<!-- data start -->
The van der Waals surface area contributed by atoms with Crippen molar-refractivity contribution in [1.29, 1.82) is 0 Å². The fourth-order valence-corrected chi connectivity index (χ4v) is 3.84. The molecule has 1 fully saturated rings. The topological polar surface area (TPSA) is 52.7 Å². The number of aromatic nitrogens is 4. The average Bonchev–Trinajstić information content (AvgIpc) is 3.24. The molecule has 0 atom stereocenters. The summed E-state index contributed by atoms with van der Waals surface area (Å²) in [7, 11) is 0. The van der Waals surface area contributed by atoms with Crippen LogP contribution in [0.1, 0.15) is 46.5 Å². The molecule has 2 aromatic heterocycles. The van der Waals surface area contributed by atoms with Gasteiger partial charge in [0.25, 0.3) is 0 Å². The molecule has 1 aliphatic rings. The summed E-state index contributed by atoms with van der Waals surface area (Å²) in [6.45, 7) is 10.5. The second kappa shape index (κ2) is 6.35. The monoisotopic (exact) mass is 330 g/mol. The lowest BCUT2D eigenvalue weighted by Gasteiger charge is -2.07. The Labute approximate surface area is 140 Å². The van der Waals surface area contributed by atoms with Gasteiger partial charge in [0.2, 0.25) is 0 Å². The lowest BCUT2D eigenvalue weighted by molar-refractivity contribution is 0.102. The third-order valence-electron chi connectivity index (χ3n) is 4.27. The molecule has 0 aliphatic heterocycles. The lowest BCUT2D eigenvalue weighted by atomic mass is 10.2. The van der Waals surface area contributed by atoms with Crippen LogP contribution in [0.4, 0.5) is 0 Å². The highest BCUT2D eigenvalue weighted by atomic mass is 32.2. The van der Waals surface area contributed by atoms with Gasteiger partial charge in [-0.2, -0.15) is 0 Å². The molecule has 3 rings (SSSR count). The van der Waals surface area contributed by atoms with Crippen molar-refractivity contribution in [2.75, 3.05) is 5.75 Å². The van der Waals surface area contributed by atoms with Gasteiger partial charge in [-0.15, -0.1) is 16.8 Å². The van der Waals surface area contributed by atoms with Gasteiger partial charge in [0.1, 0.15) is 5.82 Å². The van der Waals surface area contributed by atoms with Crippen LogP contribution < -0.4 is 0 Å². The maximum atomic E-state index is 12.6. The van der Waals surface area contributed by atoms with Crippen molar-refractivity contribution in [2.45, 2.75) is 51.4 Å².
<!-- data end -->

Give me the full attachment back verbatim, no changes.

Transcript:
The van der Waals surface area contributed by atoms with Crippen molar-refractivity contribution in [1.29, 1.82) is 0 Å². The fourth-order valence-corrected chi connectivity index (χ4v) is 3.84. The molecule has 1 fully saturated rings. The topological polar surface area (TPSA) is 52.7 Å². The number of aromatic nitrogens is 4. The average Bonchev–Trinajstić information content (AvgIpc) is 3.24. The molecule has 0 atom stereocenters. The summed E-state index contributed by atoms with van der Waals surface area (Å²) in [7, 11) is 0. The van der Waals surface area contributed by atoms with Crippen LogP contribution in [0.1, 0.15) is 46.5 Å². The molecule has 2 aromatic heterocycles. The van der Waals surface area contributed by atoms with Gasteiger partial charge in [0.25, 0.3) is 0 Å². The molecule has 1 aliphatic rings. The summed E-state index contributed by atoms with van der Waals surface area (Å²) in [6.45, 7) is 10.5. The second kappa shape index (κ2) is 6.35. The monoisotopic (exact) mass is 330 g/mol. The lowest BCUT2D eigenvalue weighted by Gasteiger charge is -2.07. The Labute approximate surface area is 140 Å². The van der Waals surface area contributed by atoms with Gasteiger partial charge in [0.2, 0.25) is 0 Å². The lowest BCUT2D eigenvalue weighted by molar-refractivity contribution is 0.102. The third-order valence-electron chi connectivity index (χ3n) is 4.27. The molecule has 0 aliphatic heterocycles. The lowest BCUT2D eigenvalue weighted by atomic mass is 10.2. The van der Waals surface area contributed by atoms with Crippen LogP contribution in [0.4, 0.5) is 0 Å². The highest BCUT2D eigenvalue weighted by atomic mass is 32.2. The van der Waals surface area contributed by atoms with Gasteiger partial charge in [-0.2, -0.15) is 0 Å². The molecule has 3 rings (SSSR count). The van der Waals surface area contributed by atoms with Crippen molar-refractivity contribution in [2.75, 3.05) is 5.75 Å². The van der Waals surface area contributed by atoms with Gasteiger partial charge in [-0.15, -0.1) is 16.8 Å². The van der Waals surface area contributed by atoms with Gasteiger partial charge in [0.1, 0.15) is 5.82 Å². The van der Waals surface area contributed by atoms with Crippen LogP contribution < -0.4 is 0 Å². The maximum atomic E-state index is 12.6. The van der Waals surface area contributed by atoms with Crippen molar-refractivity contribution in [2.45, 2.75) is 51.4 Å².